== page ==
When Voltaire suggested that “If God did not exist, it would be necessary to invent him,” he was not denying the existence of God. Or, as some of his followers have argued, cynically putting down religion. On the contrary, the line forms part of a poetic polemic against atheism. And his point is that a God is an imperative to good social order, a necessary foundation of ethics, morality and co-operation: “This sublime system is necessary to man. It is the sacred tie that binds society.”
Which brings me, convinced atheist, somewhat improbably you may think, to Brexit and to the fundamental flaw in the UK's negotiating position: its inability to come to terms with the reality, pace Voltaire, that, in this age of globalisation and sovereignty-sharing, "If the European Union did not exist, it would be necessary to invent it."
Or reinvent it by another name, in broadly the same form, a process we are painfully witnessing in Brussels in the Brexit talks, and the reason why the British are finding it so difficult plausibly to explain where they stand.
An obsession with the foreignness of all things 'European' has obscured the argument for the EU from the point of view of its function
An obsession with the foreignness of all things “European” has obscured the argument for the EU from the point of view of its function: it performs essential tasks that we and the UK need performed, from the regulation and control of an open trading market, or the protection of external frontiers, to co-operation in environmental projects or scientific research.
“ ’Tis but thy name that is my enemy . . . O be some other name. What’s in a name?” Juliet asks Romeo.
Not so, say the British; after all, we are leaving the European Union but not Europe. Ha!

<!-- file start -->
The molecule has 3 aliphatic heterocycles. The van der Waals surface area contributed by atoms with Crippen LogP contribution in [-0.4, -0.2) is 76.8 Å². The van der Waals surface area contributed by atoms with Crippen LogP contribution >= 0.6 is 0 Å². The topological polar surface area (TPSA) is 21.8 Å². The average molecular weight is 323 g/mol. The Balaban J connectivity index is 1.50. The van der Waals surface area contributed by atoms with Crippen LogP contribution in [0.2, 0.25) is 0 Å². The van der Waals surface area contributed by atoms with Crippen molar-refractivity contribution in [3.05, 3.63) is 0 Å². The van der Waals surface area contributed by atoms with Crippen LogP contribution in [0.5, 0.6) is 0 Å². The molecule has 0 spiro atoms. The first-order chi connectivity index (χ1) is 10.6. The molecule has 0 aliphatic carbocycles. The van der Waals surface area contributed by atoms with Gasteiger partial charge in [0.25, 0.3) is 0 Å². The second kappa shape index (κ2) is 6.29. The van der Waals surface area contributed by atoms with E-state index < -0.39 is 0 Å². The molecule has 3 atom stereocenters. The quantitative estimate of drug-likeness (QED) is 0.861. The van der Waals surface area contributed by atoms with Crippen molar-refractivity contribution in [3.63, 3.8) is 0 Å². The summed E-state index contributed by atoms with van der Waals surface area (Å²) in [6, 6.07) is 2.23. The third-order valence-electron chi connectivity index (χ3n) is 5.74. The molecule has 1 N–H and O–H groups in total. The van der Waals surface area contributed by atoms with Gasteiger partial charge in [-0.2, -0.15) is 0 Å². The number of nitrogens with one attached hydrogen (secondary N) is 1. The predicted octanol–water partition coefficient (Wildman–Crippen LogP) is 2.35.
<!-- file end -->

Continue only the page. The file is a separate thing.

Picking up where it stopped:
But it is meaningless rhetoric to most member states – the European Union, however imperfect, is the means by which Europeans, most Europeans, co-operate permanently and effectively, the functional expression of “Europe”.
Take Theresa May's apparently visceral hatred of the EU's European Court of Justice (and of the Council of Europe's European Court of Human Rights – ironically, in no small measure, a creature of British initiatives). The prime minister considers the involvement of foreign judges in ruling on "British" law anathema – so one of the UK red lines consists of no longer having to abide by this court.
But the UK wants to do a trade deal post-Brexit with the EU, and all trade deals now involve some means of judicial arbitration between the parties over disputes of interpretation. So it is inevitable that the UK will have to agree to establish and accept the jurisprudence of an international tribunal staffed in part by “foreign” judges, British judges and, heaven spare us, EU judges. An ECJ by another name.
Or take the customs union. In one of its draft proposals, for a “partnership” with the EU, the UK would to all intents and purposes pretend it was still part of the EU customs union by mirroring the EU’s requirements for imports from the rest of the world where their final destination is the EU, but setting in place a complicated tracking regime for goods destined for the UK alone from states with which it proposes to have its own, different trading relationship.
A bureaucratic nightmare for business but different in principle from the customs union the UK proposes to leave only in sustaining the myth that out there is a world only waiting to offer the UK better trade terms than it offers the EU.
The EU, however imperfect, is the means by which most Europeans co-operate permanently and effectively, the functional expression of 'Europe'
In some cases there will be no need to reinvent the EU by another name: the UK is simply hoping to stay, or pay its way back into, for example, the EU's scientific research programme, or the European Common Aviation Area and aviation's common regulator in the European Aviation Safety Agency. And we'll just not mention the role of the ECJ in all the latter.
You don’t have to love the European Union to acknowledge its necessity in some form in the modern age. Yes, it has a democratic deficit. Yes, it appears to work more for business than for ordinary citizens. But Brexiteers’ Little Englander obsession with the idea itself, with its otherness, misses the point.
" 'Tis but thy name that is my enemy . . .
O be some other name.
What's in a name? That which we call a rose
By any other name would smell as sweet."